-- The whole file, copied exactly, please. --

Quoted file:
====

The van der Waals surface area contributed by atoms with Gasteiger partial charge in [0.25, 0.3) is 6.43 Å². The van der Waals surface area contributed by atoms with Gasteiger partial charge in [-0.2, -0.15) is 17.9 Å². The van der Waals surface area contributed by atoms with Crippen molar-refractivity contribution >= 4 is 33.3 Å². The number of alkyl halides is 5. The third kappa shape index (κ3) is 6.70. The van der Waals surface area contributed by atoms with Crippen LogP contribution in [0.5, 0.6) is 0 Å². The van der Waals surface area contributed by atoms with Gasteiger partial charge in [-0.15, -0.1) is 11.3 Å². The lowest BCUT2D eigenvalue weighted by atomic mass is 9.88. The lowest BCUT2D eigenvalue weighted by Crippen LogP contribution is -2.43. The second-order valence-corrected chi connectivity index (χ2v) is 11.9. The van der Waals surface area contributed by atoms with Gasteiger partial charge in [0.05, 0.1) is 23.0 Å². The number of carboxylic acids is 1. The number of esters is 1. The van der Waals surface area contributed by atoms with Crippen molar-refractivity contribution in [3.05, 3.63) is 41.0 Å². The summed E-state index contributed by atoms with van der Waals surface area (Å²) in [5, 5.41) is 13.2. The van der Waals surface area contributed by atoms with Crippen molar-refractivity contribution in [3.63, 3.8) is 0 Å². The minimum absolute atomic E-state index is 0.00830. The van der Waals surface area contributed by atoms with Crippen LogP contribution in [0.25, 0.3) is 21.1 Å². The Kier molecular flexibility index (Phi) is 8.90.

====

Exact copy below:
The van der Waals surface area contributed by atoms with Gasteiger partial charge in [0.25, 0.3) is 6.43 Å². The van der Waals surface area contributed by atoms with Gasteiger partial charge in [-0.2, -0.15) is 17.9 Å². The van der Waals surface area contributed by atoms with Crippen molar-refractivity contribution >= 4 is 33.3 Å². The number of alkyl halides is 5. The third kappa shape index (κ3) is 6.70. The van der Waals surface area contributed by atoms with Crippen LogP contribution in [0.5, 0.6) is 0 Å². The van der Waals surface area contributed by atoms with Gasteiger partial charge in [-0.15, -0.1) is 11.3 Å². The lowest BCUT2D eigenvalue weighted by atomic mass is 9.88. The lowest BCUT2D eigenvalue weighted by Crippen LogP contribution is -2.43. The second-order valence-corrected chi connectivity index (χ2v) is 11.9. The van der Waals surface area contributed by atoms with Gasteiger partial charge in [0.05, 0.1) is 23.0 Å². The number of carboxylic acids is 1. The number of esters is 1. The van der Waals surface area contributed by atoms with Crippen molar-refractivity contribution in [3.05, 3.63) is 41.0 Å². The summed E-state index contributed by atoms with van der Waals surface area (Å²) in [5, 5.41) is 13.2. The van der Waals surface area contributed by atoms with Crippen molar-refractivity contribution in [3.63, 3.8) is 0 Å². The minimum absolute atomic E-state index is 0.00830. The van der Waals surface area contributed by atoms with Crippen LogP contribution in [0.25, 0.3) is 21.1 Å². The Kier molecular flexibility index (Phi) is 8.90.